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Israel braces for another heat wave

The Health Ministry urges the public to take precautions.

People enjoy the water in Gan Hashlosha National Park, aka Sakhne, in the Beit She'an Valley, during an extreme heat wave, Aug. 13, 2023. Photo by Yonatan Sindel/Flash90.
People enjoy the water in Gan Hashlosha National Park, aka Sakhne, in the Beit She'an Valley, during an extreme heat wave, Aug. 13, 2023. Photo by Yonatan Sindel/Flash90.

The Israeli Health Ministry is urging the public to take precautions ahead of an extreme heat wave forecast for later this week.

The ministry on Monday called on the public, particularly the elderly and those with chronic health conditions, to avoid exposure to the sun and undertaking any unnecessary physical exertion.

For those who need to be outdoors, the ministry recommended wearing a wide-brimmed hat as well as light clothing, applying sunscreen and drinking plenty of water.

The Israel Meteorological Service is predicting temperatures across the country in excess of 34 Celsius (93.2 Fahrenheit) from Wednesday to Saturday.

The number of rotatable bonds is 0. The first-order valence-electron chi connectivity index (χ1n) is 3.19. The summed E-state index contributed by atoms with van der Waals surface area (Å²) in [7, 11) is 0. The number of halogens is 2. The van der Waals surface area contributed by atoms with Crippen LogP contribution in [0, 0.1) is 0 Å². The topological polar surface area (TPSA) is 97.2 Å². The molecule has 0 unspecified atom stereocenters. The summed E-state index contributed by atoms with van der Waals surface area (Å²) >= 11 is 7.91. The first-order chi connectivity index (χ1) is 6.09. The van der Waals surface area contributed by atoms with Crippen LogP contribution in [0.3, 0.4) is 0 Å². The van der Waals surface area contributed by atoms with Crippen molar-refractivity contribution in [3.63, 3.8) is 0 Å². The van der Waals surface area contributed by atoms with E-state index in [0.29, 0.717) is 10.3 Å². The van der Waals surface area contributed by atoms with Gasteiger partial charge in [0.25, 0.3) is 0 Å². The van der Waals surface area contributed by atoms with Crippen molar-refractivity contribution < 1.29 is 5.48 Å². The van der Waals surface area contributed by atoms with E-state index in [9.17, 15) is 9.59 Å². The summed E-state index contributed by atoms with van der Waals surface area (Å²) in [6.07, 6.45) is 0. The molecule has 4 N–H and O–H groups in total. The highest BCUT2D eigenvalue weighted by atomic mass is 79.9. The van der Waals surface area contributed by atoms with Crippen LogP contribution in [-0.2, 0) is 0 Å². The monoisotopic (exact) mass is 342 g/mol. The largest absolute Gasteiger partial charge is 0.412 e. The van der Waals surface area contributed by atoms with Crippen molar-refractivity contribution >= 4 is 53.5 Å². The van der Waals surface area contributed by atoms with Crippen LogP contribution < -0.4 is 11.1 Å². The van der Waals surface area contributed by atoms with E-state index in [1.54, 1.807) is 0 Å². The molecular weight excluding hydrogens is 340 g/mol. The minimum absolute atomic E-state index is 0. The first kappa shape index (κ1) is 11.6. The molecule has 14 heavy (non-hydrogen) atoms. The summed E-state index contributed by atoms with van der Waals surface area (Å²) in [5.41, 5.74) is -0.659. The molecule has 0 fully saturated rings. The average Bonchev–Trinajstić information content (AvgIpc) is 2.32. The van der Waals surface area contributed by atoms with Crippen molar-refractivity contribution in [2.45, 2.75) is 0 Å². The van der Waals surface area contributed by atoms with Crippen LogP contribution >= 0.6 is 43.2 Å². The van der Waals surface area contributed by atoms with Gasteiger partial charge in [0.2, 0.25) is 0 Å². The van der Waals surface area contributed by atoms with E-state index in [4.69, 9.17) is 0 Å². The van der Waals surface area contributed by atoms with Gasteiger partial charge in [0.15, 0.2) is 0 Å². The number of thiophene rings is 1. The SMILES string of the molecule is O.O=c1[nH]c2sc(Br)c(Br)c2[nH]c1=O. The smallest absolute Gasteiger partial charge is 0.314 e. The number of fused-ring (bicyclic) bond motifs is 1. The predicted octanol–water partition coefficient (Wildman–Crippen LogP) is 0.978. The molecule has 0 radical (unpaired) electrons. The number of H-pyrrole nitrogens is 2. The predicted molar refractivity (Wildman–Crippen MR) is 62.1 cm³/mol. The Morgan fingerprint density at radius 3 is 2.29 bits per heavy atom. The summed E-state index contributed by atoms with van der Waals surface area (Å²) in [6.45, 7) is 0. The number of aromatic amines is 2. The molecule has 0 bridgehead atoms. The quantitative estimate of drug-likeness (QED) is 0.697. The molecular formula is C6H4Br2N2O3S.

Last month, Israelis sweltered under a heat wave, breaking records for electricity usage.

The extreme temperatures were blamed for the death of a soldier during a training exercise, the suspension of some flights at Ben-Gurion Airport, and significant agricultural damage.

Temperatures as high as 41°C (105.8°F) were recorded in areas of the Jordan Valley and the Lower Galilee.

In July, a hot front nicknamed “Cleon” engulfed the country as well as much of the eastern Mediterranean region, the Balkans and most of Europe.

Israeli authorities in March published a forecast of possible extreme weather scenarios caused by increasing global temperatures.

The National Emergency Management Authority (NEMA) in the Defense Ministry and the Israel Meteorological Service examined the possible ramifications of having two severe heat waves in the course of the months from June to September, during which temperatures in the country could reach 49 degrees Celsius (120.2 degrees Fahrenheit).

A scenario crafted to help government bodies prepare for extreme heat waves found that mortality rates could increase by 8.5 percentage points, peak electricity consumption would increase by 10% and the chance of fires would rise.

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